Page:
For the following activities, you will use both the Wave on a String PhET simulation and a long slinky or spring.
1. With the Oscillate button on and with No End checked, investigate the Amplitude slider. Write answers to the following after your group has talked about each and agreed.
- Define Amplitude in everyday language.
- Explain how the wave behaves as the Amplitude
- Use a slinky or giant spring on the floor. Describe how you change the Amplitude of a transverse wave and a longitudinal wave on the spring or slinky.
2. Repeat the above for Frequency, Tension and Damping.
Vertical position vs. Horizontal position graphs
1. Set Amplitude on medium/high, Frequency and Tension on low, Damping to zero. Also, have on Oscillate, Timer and No End. Use the Pause button to freeze the wave.
- Place a blank piece of paper on your monitor and trace the wave (as a continuous line) and the wave generator. Fill in circles over the green balls. Label your axes. This is a Vertical position- horizontal position graph
- Press Play, and then Pause Use the same piece of paper, put it on the monitor and make sure to get the generator in the same spot. Trace the new wave and fill in over the green balls.
- Describe how your picture changes and how the green balls change. You may have to do some more tests by pressing Play, then Pause and tracing to test your ideas.
- Try some other settings and explain why the above settings were recommended to create this graph.
Vertical position vs.Time graph
1. Set Amplitude on medium/high, Frequency and Tension on low and Damping to zero. Also, have on Oscillate, Timer and No End. Use the Pause button to freeze the wave.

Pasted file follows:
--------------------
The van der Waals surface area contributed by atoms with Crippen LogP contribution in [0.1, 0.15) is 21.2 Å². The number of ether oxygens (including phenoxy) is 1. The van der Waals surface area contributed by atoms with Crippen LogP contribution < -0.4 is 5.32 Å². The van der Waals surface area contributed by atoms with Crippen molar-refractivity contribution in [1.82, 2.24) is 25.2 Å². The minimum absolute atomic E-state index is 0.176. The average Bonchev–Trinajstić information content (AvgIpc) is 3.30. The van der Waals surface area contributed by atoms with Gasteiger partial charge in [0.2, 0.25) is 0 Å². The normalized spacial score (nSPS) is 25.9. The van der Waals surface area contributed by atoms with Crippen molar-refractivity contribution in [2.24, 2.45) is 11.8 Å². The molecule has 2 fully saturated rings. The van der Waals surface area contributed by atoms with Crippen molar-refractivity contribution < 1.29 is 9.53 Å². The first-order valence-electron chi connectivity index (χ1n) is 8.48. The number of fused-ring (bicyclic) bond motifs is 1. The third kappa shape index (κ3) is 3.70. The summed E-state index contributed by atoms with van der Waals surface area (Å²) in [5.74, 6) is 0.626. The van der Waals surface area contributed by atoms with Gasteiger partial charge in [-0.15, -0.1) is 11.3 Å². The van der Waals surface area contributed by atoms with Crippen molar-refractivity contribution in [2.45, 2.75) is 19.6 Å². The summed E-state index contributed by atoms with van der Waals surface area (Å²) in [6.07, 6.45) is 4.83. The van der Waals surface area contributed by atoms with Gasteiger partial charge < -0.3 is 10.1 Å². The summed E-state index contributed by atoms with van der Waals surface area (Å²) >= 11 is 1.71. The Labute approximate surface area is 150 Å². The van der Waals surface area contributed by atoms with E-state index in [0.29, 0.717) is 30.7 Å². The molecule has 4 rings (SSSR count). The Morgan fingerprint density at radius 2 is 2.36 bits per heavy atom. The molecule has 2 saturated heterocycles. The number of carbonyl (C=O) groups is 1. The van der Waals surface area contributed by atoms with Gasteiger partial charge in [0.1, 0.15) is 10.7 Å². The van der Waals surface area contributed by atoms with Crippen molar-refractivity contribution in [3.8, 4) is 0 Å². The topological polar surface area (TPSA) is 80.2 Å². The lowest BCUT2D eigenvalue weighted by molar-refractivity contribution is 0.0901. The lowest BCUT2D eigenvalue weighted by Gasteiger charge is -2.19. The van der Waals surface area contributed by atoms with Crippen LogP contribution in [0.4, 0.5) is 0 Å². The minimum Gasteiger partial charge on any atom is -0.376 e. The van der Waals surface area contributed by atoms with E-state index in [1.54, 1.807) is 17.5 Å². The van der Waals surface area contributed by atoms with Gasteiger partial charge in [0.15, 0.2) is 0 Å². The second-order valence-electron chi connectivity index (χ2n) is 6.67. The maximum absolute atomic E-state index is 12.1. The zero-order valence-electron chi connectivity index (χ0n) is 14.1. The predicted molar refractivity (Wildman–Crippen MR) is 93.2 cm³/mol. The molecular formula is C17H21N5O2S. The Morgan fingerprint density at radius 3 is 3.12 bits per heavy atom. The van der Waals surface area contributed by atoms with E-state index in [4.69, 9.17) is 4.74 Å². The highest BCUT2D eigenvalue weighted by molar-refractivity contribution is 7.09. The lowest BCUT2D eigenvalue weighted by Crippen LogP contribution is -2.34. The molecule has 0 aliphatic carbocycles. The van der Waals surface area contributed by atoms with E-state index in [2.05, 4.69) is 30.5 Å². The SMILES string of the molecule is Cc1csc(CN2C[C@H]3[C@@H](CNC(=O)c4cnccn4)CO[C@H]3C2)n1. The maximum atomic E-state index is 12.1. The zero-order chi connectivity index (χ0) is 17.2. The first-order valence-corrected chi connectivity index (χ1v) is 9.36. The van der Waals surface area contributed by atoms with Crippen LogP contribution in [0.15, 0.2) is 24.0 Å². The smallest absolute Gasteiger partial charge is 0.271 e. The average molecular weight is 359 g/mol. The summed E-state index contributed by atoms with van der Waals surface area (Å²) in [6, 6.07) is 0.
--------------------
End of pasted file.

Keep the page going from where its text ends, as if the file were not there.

- Measure the vertical location of a green ball with a ruler and record this position and the time.
- Quickly press Play, then Pause and take a new measurement of the same green ball’s vertical position and time.
- Repeat the above procedure until you have 15 data points.
- Graph vertical position versus time using your data.
- Describe the differences and similarities between vertical position vs. horizontal position graphs and vertical position vs. time
2. Refer to your Position vs. Time graph from step 4 above. Sketch the corresponding velocity versus time graph.
3. Now sketch the corresponding acceleration vs. time graph. Check with your instructor before moving on.
4. Investigate how waves behave when the string end is Fixed compared to Loose when you use Pulse. Describe any differences you observe in how the wave reflects from the end.
In the Wave on a String sim set Amplitude = 3, Frequency = 50, Damping to 0 and Tension high.
1. If the sim is set on Oscillate with a fixed end, what happens as you observe for a minute (literally a minute!)? Describe why this happens using your results from 7 above.
2. If the sim is set on Oscillate with a Loose end, what happens as you observe for a minute (again 1 full minute)? Describe why this happens using your results from 7 above.
In this next section of the lab you will study the standing wave patterns produced in a vibrating string.
When a wave propagates along a string, the wave speed is determined by the physical characteristics of the string: the tension (T) and the density of the string (m).
Hence, as the Tension increases, the speed that waves travel on the string increases. Conversely, if the density increases, wave speed decreases.
Standing Waves: A wave generated at one end will travel to the other end and reflect back. If the timing is right, the reflected wave will constructively interfere with the next wave that was generated. Meaning the two waves will add, pulling up or down on the string at the same time. If the timing is off, the interference will not create a standing wave.